I looked for few proofs online but was looking for alternate, more direct proofs. The one on Khan Academy used the Linear Approximation and one used the chain rule of multivariable functions. Are there any alternate methods to prove it? I'm looking for one which doesn't use much except the basic definition of the partial Derivative.

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    You can't get it from the definition of the partial derivative, as you need more for the formula to hold than just having partial derivatives at the point. – Ted Shifrin Aug 29 at 20:56
  • You'll never understand multivariate calculus if you are refusing to go beyond rote computation of partial derivatives. – Christian Blatter Aug 30 at 7:18
  • Fair enough. I just wanted to see an elementary proof. That doesn't mean I'm not willing to go beyond just the definitions. – Star Platinum ZA WARUDO Aug 30 at 7:34
  • @StarPlatinumZAWARUDO Please recall that if the OP is solved you can evaluate to accept an answer among the given, more details here meta.stackexchange.com/questions/5234/… – gimusi Sep 17 at 20:25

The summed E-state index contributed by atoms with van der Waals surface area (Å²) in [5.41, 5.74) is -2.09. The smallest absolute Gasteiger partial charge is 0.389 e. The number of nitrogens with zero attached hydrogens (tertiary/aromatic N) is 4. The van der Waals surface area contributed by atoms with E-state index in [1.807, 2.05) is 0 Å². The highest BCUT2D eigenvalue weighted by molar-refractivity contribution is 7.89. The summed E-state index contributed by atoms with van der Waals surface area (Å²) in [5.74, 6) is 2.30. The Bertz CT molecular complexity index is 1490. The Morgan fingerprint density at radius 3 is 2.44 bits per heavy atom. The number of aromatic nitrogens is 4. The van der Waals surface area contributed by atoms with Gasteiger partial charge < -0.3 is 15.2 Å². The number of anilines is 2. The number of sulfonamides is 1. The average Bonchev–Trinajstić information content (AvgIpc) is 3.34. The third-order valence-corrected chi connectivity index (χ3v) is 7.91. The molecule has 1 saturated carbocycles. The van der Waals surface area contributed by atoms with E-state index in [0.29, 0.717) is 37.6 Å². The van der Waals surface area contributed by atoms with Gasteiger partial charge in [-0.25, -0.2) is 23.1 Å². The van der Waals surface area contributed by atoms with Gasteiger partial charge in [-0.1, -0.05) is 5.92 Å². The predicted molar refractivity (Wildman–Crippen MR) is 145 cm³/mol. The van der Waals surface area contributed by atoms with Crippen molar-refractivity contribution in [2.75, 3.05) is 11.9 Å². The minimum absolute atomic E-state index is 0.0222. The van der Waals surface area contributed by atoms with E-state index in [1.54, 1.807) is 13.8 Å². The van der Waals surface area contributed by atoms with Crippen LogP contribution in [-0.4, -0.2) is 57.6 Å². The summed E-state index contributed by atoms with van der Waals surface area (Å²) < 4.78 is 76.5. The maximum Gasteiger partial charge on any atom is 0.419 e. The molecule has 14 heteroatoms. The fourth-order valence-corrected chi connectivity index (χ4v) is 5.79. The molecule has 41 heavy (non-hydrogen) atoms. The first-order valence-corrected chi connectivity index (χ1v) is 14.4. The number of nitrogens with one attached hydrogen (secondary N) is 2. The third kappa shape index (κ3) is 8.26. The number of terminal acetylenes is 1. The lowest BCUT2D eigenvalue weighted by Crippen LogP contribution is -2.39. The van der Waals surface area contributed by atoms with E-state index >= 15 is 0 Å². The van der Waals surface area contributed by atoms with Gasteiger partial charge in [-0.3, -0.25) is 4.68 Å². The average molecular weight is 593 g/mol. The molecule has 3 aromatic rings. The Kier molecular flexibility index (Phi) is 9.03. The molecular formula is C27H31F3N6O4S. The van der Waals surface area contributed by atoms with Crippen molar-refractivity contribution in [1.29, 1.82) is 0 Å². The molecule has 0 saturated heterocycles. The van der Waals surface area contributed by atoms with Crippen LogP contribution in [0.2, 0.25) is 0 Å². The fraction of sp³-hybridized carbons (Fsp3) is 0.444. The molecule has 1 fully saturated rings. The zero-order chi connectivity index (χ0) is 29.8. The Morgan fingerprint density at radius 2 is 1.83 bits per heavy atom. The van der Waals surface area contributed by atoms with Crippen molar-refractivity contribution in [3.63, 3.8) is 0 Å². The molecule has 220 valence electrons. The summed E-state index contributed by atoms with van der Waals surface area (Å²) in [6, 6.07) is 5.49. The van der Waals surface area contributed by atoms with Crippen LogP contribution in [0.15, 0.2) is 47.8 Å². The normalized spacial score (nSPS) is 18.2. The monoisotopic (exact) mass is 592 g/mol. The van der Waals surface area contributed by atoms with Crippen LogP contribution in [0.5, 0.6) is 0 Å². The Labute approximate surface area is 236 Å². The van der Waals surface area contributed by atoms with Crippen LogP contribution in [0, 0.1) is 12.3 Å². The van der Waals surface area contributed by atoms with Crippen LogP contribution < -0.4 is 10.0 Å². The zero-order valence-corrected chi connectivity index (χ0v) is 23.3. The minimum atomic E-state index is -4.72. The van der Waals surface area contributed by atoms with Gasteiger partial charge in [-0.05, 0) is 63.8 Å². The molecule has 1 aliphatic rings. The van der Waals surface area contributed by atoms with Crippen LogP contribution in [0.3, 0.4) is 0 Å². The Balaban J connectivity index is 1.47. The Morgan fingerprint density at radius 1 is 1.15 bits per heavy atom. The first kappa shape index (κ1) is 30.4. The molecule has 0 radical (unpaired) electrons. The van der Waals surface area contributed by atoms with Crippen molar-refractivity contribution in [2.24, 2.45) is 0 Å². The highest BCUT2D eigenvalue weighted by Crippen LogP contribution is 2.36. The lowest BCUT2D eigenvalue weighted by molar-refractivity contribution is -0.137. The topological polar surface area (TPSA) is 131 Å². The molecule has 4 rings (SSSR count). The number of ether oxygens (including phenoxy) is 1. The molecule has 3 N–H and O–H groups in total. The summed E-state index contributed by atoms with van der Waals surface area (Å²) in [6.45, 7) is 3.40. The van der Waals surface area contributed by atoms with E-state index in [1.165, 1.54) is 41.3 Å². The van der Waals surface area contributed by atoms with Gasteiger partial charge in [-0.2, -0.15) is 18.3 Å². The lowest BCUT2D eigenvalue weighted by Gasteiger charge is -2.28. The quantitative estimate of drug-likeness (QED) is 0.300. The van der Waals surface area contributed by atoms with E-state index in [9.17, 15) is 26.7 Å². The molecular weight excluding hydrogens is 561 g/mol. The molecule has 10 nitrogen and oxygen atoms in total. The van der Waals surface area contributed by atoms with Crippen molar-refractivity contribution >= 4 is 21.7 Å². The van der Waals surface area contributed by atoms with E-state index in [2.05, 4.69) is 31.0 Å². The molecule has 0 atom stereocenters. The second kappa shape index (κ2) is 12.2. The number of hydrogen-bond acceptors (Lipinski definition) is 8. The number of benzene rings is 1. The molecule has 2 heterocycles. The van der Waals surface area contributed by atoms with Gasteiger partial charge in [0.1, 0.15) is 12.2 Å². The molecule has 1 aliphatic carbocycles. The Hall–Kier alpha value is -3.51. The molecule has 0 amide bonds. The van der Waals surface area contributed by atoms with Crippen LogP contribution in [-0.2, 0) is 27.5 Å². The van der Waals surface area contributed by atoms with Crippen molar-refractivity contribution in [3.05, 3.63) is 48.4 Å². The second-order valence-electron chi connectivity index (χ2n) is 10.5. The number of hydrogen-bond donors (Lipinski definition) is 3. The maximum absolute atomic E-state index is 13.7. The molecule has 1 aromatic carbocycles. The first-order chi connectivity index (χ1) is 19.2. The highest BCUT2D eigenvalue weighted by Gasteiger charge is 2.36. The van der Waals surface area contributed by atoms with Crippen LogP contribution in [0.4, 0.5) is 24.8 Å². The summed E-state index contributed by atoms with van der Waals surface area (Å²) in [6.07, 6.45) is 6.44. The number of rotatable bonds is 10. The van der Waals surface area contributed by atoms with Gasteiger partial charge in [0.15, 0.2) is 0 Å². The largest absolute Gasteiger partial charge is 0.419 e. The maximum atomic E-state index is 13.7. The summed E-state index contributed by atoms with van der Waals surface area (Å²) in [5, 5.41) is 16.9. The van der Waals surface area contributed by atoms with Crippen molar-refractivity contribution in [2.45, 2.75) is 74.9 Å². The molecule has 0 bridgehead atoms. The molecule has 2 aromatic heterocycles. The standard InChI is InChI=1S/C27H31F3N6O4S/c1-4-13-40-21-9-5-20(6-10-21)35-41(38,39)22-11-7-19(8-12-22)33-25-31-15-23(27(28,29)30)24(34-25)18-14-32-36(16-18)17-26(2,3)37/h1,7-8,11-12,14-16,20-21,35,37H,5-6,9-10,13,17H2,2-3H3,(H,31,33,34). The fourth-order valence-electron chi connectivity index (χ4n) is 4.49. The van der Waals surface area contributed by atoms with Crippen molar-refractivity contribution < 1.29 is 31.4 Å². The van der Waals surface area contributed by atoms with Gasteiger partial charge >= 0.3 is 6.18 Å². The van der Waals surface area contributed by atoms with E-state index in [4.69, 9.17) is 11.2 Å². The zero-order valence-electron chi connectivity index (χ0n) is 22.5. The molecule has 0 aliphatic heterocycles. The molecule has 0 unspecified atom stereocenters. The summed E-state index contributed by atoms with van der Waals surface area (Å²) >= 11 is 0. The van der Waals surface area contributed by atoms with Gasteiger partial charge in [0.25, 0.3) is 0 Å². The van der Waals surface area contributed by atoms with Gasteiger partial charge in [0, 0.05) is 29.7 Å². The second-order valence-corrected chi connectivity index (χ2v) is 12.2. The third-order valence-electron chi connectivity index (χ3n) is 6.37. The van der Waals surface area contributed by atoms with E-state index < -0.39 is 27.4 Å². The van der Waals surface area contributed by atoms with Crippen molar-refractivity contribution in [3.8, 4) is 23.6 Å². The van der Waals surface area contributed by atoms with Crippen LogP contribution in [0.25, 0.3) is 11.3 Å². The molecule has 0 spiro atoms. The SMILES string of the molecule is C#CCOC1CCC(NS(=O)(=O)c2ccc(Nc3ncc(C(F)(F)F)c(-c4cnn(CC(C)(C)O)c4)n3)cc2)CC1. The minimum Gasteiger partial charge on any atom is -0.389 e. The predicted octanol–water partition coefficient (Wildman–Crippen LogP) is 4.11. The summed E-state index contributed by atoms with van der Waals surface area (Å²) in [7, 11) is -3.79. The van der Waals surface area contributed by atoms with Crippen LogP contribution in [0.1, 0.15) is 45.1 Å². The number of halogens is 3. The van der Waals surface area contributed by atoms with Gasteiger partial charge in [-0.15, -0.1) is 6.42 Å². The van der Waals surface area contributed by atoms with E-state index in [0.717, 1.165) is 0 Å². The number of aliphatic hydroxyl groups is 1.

up vote 0 down vote accepted

The property holds for differentiable functions, indeed by definition of differentiability we have that

$$\lim_{\vec h\to \vec 0} \frac{ f(\vec x_0+\vec h)-f(\vec x_0)-\nabla f(\vec x_0)\cdot \vec h}{\| \vec h\|}=0 \iff f(\vec x_0+\vec h)-f(\vec x_0)=\nabla f(\vec x_0)\cdot \vec h+o(\| \vec h\|)$$

and assuming $\vec h = t\,\vec v$ we have

$$\frac{\partial f}{\partial \vec v}(\vec x_0)=\lim_{t\to 0}\frac{f(\vec x_0+t\vec v)-f(\vec x_0)}{t}=\lim_{t\to 0}\frac{\nabla f(\vec x_0)\cdot t\vec v+o(\|t\vec v\|)}{t}=\nabla f(\vec x_0)\cdot \vec v$$

  • What is $o(\| \vec h\|)$ and why does it randomly appear? Is it like an identity element? – Star Platinum ZA WARUDO Aug 30 at 2:46
  • It’s the little-o notation which gives an equivalent statement for the limit and differentiability. It represents a reminders duch that $o(h)/h \to 0$. – gimusi Aug 30 at 5:41

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